The State suggests several purposes other than character conformity for which this testimony was presented. First, the State argues that the testimony demonstrates opportunity as described above; that is, appellant's control and domination of women demonstrates how he obtained an opportunity to kill Amanda Smith. The State next contends the testimony provides background evidence of the crime scene. The State had presented as evidence a note found at the crime scene that read "take me, spank me, master." No objection was made to admission of the note. The challenged testimony provided background in explaining the presence of the note. Third, the State asserts that evidence of Pontia Smith's master/slave relationship with appellant was admissible to show her bias in favor of appellant. In light of the unique circumstances of this case, we conclude that the trial court did not abuse its discretion by refusing to exclude this testimony as improper character evidence.

Although relevant, evidence may be excluded if its probative value is substantially outweighed by the danger of unfair prejudice. Tex. R. Evid. 403. In balancing probative value and unfair prejudice, the presumption is that the probative value will outweigh any prejudicial effect. Montgomery, 810 S.W.2d at 389; Blakeney, 911 S.W.2d at 515. Therefore, it is movant's burden to show that the probative value is substantially outweighed by the danger of unfair prejudice.

Appellant points out that evidence of sexually related misconduct has long been considered inherently inflammatory because even if lawful, such practices are considered improper, immoral, and highly offensive by segments of the population. See Bishop v. State, 869 S.W.2d 342, 346 (Tex. Crim. App. 1993). In Bishop, the evidence in question (defendant's girlfriend testified he required her to fondle herself and that he was capable of performing sexually for extended period of time) was not particularly useful in pinpointing appellant as the offender and was far less significant than other evidence already presented by the State. Id. In contrast, the evidence in the present case of appellant's master/slave relationships was a useful and important element in establishing the State's theory as to opportunity and intent. Further, our review of the actual testimony at trial reveals that neither Shaw nor Pontia Smith testified about the sexual nature of the master/slave relationship. While Hague's testimony did involve sexual aspects, those aspects were not emphasized. Appellant has not demonstrated that the prejudicial effect of this evidence so outweighed its probative value that the trial court abused its discretion. Point of error three is overruled.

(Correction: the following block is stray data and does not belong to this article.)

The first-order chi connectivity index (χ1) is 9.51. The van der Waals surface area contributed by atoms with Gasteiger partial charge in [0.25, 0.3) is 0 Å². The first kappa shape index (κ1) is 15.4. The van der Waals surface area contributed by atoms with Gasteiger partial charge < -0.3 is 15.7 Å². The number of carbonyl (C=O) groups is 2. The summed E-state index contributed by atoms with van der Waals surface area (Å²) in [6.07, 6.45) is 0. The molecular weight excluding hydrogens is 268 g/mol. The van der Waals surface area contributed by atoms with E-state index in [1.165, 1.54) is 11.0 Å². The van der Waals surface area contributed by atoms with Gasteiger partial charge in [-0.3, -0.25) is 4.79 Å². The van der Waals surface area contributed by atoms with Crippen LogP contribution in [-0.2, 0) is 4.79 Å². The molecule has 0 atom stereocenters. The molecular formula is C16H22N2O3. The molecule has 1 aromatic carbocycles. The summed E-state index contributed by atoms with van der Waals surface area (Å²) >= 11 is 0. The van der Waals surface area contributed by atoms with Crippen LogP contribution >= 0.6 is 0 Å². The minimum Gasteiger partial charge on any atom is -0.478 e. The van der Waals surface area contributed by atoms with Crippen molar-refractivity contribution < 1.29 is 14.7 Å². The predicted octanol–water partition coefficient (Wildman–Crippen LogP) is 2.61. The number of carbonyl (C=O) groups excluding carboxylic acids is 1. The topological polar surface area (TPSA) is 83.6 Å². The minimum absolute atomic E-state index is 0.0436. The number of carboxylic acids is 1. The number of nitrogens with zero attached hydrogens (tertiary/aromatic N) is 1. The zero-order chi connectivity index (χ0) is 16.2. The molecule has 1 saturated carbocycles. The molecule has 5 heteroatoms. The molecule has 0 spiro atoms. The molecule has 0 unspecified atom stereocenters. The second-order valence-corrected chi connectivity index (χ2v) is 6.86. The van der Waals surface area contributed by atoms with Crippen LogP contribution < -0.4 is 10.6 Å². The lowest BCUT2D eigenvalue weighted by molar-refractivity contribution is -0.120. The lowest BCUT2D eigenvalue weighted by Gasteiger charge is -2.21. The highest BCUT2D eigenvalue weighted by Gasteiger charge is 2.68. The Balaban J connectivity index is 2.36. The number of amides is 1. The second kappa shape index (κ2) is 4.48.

In his fourth point of error, appellant asserts that the trial court erred in admitting hearsay evidence of decedent's statements to employees of the Center for Battered Women. Appellant complains of statements made by (1) Sue Snyder, who performed an intake interview on the decedent, (2) Mary Ermey, who conducted five or six counseling sessions with decedent, and (3) Kimberly Harlan, who took a hotline call from decedent and arranged emergency housing for her.